November 16, 1998
Volume 51, No. 12
Electronic Research Administration project to transform
Emory grants management
With the goal of streamlining grant application and management at Emory, the University has launched the Electronic Research Administration (ERA) initiative that could virtually eliminate paperwork from the process.
The project is being run out the Office of Research under Vice President Dennis Liotta and is led by Project Manager Bruce Derr. Derr is especially qualified to lead the effort and was recruited because of his experience in two of the fields affected by ERA: he applied for research grants as a faculty member at Syracuse and Cornell universities, and he's spent the last dozen years working in management of information and technology systems.
The project affects almost all sections of the University, according to Nancy Wilkinson, assistant vice president for research and chairperson of the ERA planning committee. It gives Emory a chance to examine a process that has grown over the years with no real guiding plan. "Everybody's got their own way of doing business, and we have never looked at the value of integrating and sharing information," she said. "This just has enormous possibilities."
"The current procedures used for research administration are both diverse and complex," added Liotta. "Many schools and departments maintain their own 'shadow' systems, in part because they feel the University's systems do not address their needs. Because of this we must be sure that new systems not only address the needs of Emory's administration, but also handle the needs of schools, departments, faculty and staff."
Right now the project is beginning its initial "discovery" phase, during which several work groups will examine and report on different aspects of grants management across campus. Also, Derr and Wilkinson are inviting experts from around the country to campus for a series of seminars to educate the Emory community. It will be two or three years before ERA is fully implemented because the University needs to answer several questions, the most important being whether to purchase an outside system, develop one in-house or opt for some combination of the two.
"The federal government has decided under the Government Paperwork Reduction Act that they want to have a paperless process in place in Washington," Derr said. "For example, the National Science Foundation already requires electronic submission of proposals for certain programs, and in a couple years they will require it for all programs. You will not be able to send them paper."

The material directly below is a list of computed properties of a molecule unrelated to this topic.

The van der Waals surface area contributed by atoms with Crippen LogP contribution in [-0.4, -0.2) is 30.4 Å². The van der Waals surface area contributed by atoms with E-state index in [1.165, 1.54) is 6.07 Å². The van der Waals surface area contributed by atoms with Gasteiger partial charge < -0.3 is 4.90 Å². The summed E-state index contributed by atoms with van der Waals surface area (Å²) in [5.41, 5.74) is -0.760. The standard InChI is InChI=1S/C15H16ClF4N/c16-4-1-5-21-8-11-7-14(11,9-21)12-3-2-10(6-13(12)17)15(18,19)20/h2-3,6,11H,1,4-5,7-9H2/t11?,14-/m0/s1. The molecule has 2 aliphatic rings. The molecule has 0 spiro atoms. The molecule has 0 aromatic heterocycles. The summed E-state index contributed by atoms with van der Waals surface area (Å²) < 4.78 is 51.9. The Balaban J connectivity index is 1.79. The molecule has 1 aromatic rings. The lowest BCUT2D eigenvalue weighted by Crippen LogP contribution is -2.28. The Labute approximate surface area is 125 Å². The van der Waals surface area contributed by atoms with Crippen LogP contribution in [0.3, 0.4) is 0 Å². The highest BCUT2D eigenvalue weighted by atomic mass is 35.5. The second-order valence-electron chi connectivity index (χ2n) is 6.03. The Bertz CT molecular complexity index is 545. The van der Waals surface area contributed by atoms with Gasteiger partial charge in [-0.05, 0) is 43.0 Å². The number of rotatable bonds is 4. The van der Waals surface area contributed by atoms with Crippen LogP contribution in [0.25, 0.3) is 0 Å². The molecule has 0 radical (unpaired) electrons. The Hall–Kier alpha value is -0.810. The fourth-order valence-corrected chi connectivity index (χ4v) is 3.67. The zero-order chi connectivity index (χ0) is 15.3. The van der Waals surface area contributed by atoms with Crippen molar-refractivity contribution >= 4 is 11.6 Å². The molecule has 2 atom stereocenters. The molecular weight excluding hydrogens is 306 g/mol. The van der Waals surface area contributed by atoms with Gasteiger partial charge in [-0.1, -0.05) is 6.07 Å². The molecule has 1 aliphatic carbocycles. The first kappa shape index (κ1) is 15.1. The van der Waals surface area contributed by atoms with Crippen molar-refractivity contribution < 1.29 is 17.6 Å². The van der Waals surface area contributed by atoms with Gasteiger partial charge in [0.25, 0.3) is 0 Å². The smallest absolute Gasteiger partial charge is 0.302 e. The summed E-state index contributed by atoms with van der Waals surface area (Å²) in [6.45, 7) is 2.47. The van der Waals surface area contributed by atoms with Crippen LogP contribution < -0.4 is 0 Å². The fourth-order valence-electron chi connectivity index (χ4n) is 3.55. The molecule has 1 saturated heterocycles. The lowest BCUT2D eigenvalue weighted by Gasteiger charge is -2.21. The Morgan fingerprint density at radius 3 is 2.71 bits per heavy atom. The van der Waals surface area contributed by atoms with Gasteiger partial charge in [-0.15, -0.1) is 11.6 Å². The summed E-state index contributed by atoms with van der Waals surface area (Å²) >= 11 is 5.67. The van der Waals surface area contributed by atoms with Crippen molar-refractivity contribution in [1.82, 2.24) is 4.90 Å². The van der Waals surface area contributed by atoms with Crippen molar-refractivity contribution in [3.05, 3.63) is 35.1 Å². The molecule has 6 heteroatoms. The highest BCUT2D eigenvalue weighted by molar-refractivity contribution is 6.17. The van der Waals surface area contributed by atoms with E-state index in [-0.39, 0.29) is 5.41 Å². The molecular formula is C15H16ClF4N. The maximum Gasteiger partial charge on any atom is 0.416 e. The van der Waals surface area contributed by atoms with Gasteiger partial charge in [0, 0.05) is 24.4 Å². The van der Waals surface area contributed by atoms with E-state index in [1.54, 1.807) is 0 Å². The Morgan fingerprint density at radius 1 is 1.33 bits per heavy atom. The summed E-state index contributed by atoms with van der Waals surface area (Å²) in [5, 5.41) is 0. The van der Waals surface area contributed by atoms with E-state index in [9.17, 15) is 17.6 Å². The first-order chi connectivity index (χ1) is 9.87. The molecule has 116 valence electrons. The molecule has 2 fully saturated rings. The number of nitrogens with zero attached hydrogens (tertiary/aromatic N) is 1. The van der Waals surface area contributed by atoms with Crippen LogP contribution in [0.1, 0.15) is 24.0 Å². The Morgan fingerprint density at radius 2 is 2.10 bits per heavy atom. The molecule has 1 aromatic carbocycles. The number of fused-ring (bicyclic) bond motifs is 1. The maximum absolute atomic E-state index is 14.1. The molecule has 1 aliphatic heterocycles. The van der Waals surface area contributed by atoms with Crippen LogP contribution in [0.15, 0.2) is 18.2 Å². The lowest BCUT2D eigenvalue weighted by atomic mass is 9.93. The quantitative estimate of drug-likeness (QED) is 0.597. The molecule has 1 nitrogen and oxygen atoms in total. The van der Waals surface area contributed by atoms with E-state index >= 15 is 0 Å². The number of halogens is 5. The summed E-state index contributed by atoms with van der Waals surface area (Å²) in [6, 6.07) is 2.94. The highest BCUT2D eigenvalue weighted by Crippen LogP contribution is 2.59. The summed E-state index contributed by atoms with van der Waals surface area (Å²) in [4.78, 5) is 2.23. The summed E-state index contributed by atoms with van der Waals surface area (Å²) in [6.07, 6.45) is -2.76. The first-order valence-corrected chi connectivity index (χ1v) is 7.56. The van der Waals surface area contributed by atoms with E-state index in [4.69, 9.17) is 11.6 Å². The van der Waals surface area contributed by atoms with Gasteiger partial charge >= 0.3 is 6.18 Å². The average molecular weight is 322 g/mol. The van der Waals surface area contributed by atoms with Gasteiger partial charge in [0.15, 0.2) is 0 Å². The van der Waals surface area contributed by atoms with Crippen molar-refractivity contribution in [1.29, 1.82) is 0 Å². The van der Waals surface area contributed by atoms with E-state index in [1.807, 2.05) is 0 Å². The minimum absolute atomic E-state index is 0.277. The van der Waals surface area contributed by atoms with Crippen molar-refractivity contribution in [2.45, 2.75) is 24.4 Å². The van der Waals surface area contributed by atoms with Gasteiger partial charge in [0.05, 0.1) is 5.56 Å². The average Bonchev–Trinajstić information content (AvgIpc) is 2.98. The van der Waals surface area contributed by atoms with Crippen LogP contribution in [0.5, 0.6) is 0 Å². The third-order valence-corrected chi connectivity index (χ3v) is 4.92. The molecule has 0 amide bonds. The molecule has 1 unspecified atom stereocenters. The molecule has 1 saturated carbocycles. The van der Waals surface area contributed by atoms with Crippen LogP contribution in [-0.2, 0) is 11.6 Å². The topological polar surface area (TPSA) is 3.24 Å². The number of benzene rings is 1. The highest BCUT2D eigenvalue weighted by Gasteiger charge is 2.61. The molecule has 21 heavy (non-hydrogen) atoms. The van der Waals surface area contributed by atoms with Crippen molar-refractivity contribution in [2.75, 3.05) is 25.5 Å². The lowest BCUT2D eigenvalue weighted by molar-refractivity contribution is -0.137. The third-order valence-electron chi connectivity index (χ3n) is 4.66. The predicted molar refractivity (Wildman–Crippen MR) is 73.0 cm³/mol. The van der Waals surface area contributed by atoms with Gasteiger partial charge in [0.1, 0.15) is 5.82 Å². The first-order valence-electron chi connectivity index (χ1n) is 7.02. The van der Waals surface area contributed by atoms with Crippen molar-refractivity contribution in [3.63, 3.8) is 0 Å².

So it is not only Emory that must electronically automate its grants machine. Duke and Indiana universities, for example, are cooperating to develop a software package that could fit Emory's needs, and another consortium of universities produced an application that has been transferred for further development to a private software firm.
But before Emory decides on any package, the ERA team wants to get as much input as possible. In August the National Council of University Research Administrators held a conference on campus that drew approximately 500 people from all over the country. Not only were higher education officials present, but also representatives from the NSF, the National Institutes of Health, the Office of Naval Research, the Department of Energy and several private firms. The next ERA seminar will feature Denise Clark from Cornell and Pamela Webb from the University of California at Santa Barbara, who will talk about federal initiatives. It will be held Dec. 2 from 10 a.m. to noon in Winship Ballroom.
Nine work groups on campus comprise the other aspect of the discovery phase. Each will be spending this academic year looking into topics such as compliance, proposal routing, technology transfer, and negotiation and acceptance. Two of the groups--data sharing and integration and technical issues--will remain active throughout the ERA project, but the others will make their final reports to the planning committee next May or June, which will then develop an implementation plan and form action groups to begin work.
"It's important to emphasize that we're looking for areas to streamline now, areas that could work better now-not just to make improvements in two or three years," Wilkinson said. "We can't just go in and make everything that's paper electronic; we have to make sure the right system is in place first."
That could make the process easier for everyone. "Faculty often spend a great deal of time getting the required signatures for a proposal," Liotta said. "One of the exciting aspects of ERA is that the budget and other support and resources pages could be electronically routed to all the relevant administrative entities for approval long before the body of the proposal is completed. As the submission deadline approaches, faculty could use this precious time to concentrate on the substance of their proposal and not on approval signatures."